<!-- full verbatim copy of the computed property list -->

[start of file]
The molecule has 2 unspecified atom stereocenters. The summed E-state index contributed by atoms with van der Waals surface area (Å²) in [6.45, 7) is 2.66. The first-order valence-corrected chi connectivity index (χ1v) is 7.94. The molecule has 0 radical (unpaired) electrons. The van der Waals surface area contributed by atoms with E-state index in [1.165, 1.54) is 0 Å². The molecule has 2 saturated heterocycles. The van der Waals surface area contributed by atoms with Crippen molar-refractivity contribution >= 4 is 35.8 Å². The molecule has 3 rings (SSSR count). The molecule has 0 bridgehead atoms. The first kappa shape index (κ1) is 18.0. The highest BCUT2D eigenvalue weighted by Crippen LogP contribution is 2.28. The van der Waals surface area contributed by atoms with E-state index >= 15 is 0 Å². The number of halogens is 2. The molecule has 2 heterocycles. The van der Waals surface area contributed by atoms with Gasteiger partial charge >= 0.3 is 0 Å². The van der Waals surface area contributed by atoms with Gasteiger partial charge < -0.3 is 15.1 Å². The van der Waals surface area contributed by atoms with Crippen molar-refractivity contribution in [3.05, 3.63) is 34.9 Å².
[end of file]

The molecule has 2 unspecified atom stereocenters. The summed E-state index contributed by atoms with van der Waals surface area (Å²) in [6.45, 7) is 2.66. The first-order valence-corrected chi connectivity index (χ1v) is 7.94. The molecule has 0 radical (unpaired) electrons. The van der Waals surface area contributed by atoms with E-state index in [1.165, 1.54) is 0 Å². The molecule has 2 saturated heterocycles. The van der Waals surface area contributed by atoms with Crippen molar-refractivity contribution >= 4 is 35.8 Å². The molecule has 3 rings (SSSR count). The molecule has 0 bridgehead atoms. The first kappa shape index (κ1) is 18.0. The highest BCUT2D eigenvalue weighted by Crippen LogP contribution is 2.28. The van der Waals surface area contributed by atoms with E-state index >= 15 is 0 Å². The number of halogens is 2. The molecule has 2 heterocycles. The van der Waals surface area contributed by atoms with Gasteiger partial charge >= 0.3 is 0 Å². The van der Waals surface area contributed by atoms with Gasteiger partial charge < -0.3 is 15.1 Å². The van der Waals surface area contributed by atoms with Crippen molar-refractivity contribution in [3.05, 3.63) is 34.9 Å².